Year A – 2nd Sunday of Advent

On Selfies and the New Narcissism
On Selfies and the New Narcissism

(Isa.11:1-10; Rom.15:4-9; Mt.3:1-12)

Something I find remarkable in my travels is the number of people who photograph themselves in front of major landmarks.  It’s not the Eiffel Tower or Taj Mahal that interests them. Rather, it’s the chance to get the perfect picture of themselves in a famous place.

Since ancient times people have wanted others to know what they look like, and in the Early Renaissance the rich and powerful began commissioning painted portraits.  Because these paintings can reveal so much, the artists were often asked to highlight or hide certain details, in order to convey an impression about the subject’s wealth, power, status or attitude.

In her article Virtual Friendship and the New Narcissism, Christine Rosen says that self-portraits are still popular today, but they’re more likely crafted from pixels than paints.  We call them selfies now, and people like to post them on social media sites like Facebook and Instagram, along with musings about their busy lives and details of their hobbies and friends.  

We put these pictures online, she says, because we’re looking for friendship, love and that ambiguous thing called ‘connection’.  And like painters constantly retouching their work, we alter, update and tweak our online self-portraits, adding vital statistics, glimpses of bare flesh and other bits of information.

‘The Delphic Oracle’s guidance was know thyself,’ Rosen says, but ‘today, in the world of online social networks, the Oracle’s advice might be show thyself.’ That’s because what drives these virtual galleries is the desire for attention. [i]

Whitney Houston used to sing that the greatest love of all is learning to love yourself, [ii] and that’s what our social media encourages.  In essence it’s narcissism, but it can lead to cyberbullying, sleep deprivation, lower self-esteem, social isolation, poor concentration, Internet addiction and depression.

The ancient Greek philosophers like Socrates, Plato and Aristotle taught that to live a complete life we must focus on meaning and purpose rather than just happiness, and for that we need to look beyond ourselves. [iii]

Here, Matthew’s Gospel has something to teach us today.  John the Baptist is in the desert wilderness, dressed like a wild man in camel-hair and leather and looking like the ancient prophet Elijah.  People from all over are flocking to him. Why? It’s because they’re looking for a way out of their own personal wilderness. They’re looking for answers.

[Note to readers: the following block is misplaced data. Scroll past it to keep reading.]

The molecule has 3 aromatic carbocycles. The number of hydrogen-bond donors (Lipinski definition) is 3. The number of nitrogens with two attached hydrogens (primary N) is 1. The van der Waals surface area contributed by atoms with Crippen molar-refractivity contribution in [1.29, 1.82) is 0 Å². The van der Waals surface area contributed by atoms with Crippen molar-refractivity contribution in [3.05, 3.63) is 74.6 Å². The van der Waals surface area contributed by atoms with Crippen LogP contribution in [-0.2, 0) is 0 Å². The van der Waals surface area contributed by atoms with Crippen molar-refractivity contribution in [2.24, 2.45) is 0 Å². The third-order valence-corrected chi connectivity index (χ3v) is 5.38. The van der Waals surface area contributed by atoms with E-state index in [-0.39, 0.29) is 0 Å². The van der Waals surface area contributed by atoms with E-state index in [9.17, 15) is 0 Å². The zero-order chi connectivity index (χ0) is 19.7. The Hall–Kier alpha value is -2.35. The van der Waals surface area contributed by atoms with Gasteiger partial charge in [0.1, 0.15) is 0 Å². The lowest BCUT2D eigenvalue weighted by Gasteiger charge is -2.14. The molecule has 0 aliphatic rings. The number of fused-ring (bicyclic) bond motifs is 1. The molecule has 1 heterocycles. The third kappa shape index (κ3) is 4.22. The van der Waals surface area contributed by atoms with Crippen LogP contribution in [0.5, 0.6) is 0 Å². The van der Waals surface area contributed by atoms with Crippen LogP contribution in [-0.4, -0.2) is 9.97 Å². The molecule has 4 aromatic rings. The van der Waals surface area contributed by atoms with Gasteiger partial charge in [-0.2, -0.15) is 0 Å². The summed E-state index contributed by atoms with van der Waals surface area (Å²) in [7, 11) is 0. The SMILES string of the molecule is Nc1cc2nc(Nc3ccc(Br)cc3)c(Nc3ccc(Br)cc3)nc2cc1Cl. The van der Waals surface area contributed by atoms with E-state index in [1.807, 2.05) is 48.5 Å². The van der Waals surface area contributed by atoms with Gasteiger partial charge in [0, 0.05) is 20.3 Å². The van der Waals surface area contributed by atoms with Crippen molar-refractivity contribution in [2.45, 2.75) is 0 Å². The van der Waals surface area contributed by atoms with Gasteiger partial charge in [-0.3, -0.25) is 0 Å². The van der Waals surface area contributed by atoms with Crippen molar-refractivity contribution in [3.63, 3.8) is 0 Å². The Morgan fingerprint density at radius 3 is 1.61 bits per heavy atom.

John the Baptist urges them (and us) to ‘repent, for the kingdom of God is close at hand’.  In other words, get ready, because Jesus is coming.

The Greek word for ‘repentance’ is metanoeo, which means turning around or changing.  So, he’s telling us to change the way we think; to change the way we live.

Why should we do that?  It’s because Jesus is the long-awaited Messiah (2Sam.23:1; 1Kgs.1:39). He’s the only way to truly escape from our own personal wilderness.  

In John’s Gospel, Jesus describes himself as ‘the way, the truth and the life’ (Jn.14:6).  What he means is that if you’ve chosen another way, then you’re heading in the wrong direction.  If you believe another ‘truth’, then it must be false. And if you’re living another life, then you’re going nowhere (Jn.6:68).

John the Baptist adds that in this process of change you need to produce the appropriate fruit.  That is, you need to show that you really have changed and not just thought about it. Indeed, to live like Christ isn’t a once-only process of transformation.  We must keep changing until we’re totally like him (Rom.13:14; Col.3:12-17).  

That’s the only way to truly escape from our own personal wilderness.

In her book Strange Gods, Elizabeth Scalia reminds us that God is the most high.  She says that if we choose God – his light, his way and his truth – then everything will flow from the highest possible point.  But if we choose something lesser (like ourselves) then our life will flow from a much lesser rise – from a hill, rather than from a mighty mountain. [iv]

In other words, if we reject God, we’re reducing our lives to the limits of our own human weakness.  But if we choose God, we’re opening up our minds, hearts and lives to something far greater and more wonderful than ourselves (Jn.3:16; Mt.19:21; Rom.12:1-2).

Thankfully, some European countries have banned selfies at major landmarks.  

As we prepare for Christmas, let’s ban them, too.

Let’s focus on Jesus instead of ourselves.

[i] Christine Rosen, Virtual Friendship and the New NarcissismThe New Atlantis, Number 17, Summer 2007, pp. 15-31.


[iii] Pattakos, A & Dundon, E., The OPA! Way: Finding Joy and Meaning in Everyday Life and Work. BenBella Books, Dallas. 2015.

[iv] Elizabeth Scalia, Strange Gods: Unmasking the Idols in Everyday Life.  Ave Maria Press, Notre Dame, Indiana, 2013.